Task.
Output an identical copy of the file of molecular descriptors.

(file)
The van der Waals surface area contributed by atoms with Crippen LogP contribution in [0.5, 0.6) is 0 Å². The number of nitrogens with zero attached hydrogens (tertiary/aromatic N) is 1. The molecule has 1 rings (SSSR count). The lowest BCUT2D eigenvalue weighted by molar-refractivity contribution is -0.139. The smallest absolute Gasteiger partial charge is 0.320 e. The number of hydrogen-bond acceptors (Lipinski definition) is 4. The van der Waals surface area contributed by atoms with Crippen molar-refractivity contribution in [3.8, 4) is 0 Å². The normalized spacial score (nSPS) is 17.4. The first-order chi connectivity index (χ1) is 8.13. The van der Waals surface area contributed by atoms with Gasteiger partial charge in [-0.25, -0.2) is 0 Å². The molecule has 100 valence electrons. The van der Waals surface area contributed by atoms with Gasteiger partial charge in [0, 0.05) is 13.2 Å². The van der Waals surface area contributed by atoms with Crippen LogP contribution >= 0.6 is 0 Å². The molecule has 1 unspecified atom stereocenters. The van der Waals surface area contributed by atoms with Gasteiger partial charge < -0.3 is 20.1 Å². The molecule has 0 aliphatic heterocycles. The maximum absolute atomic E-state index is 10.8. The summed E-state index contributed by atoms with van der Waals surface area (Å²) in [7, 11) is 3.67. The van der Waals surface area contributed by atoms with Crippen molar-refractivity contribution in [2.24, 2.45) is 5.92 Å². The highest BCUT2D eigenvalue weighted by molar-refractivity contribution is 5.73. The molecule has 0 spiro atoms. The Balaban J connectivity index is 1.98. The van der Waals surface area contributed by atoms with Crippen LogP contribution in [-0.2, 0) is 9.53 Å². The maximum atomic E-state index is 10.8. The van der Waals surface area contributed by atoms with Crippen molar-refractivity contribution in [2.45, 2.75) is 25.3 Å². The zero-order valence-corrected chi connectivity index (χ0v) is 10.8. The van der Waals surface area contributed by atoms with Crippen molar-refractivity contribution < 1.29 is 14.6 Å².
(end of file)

The van der Waals surface area contributed by atoms with Crippen LogP contribution in [0.5, 0.6) is 0 Å². The number of nitrogens with zero attached hydrogens (tertiary/aromatic N) is 1. The molecule has 1 rings (SSSR count). The lowest BCUT2D eigenvalue weighted by molar-refractivity contribution is -0.139. The smallest absolute Gasteiger partial charge is 0.320 e. The number of hydrogen-bond acceptors (Lipinski definition) is 4. The van der Waals surface area contributed by atoms with Crippen molar-refractivity contribution in [3.8, 4) is 0 Å². The normalized spacial score (nSPS) is 17.4. The first-order chi connectivity index (χ1) is 8.13. The van der Waals surface area contributed by atoms with Gasteiger partial charge in [-0.25, -0.2) is 0 Å². The molecule has 100 valence electrons. The van der Waals surface area contributed by atoms with Gasteiger partial charge in [0, 0.05) is 13.2 Å². The van der Waals surface area contributed by atoms with Crippen LogP contribution >= 0.6 is 0 Å². The molecule has 1 unspecified atom stereocenters. The van der Waals surface area contributed by atoms with Gasteiger partial charge < -0.3 is 20.1 Å². The molecule has 0 aliphatic heterocycles. The maximum absolute atomic E-state index is 10.8. The summed E-state index contributed by atoms with van der Waals surface area (Å²) in [7, 11) is 3.67. The van der Waals surface area contributed by atoms with Crippen molar-refractivity contribution in [2.24, 2.45) is 5.92 Å². The highest BCUT2D eigenvalue weighted by molar-refractivity contribution is 5.73. The molecule has 0 spiro atoms. The Balaban J connectivity index is 1.98. The van der Waals surface area contributed by atoms with Crippen LogP contribution in [-0.2, 0) is 9.53 Å². The maximum atomic E-state index is 10.8. The van der Waals surface area contributed by atoms with Crippen molar-refractivity contribution in [2.45, 2.75) is 25.3 Å². The zero-order valence-corrected chi connectivity index (χ0v) is 10.8. The van der Waals surface area contributed by atoms with Crippen molar-refractivity contribution < 1.29 is 14.6 Å².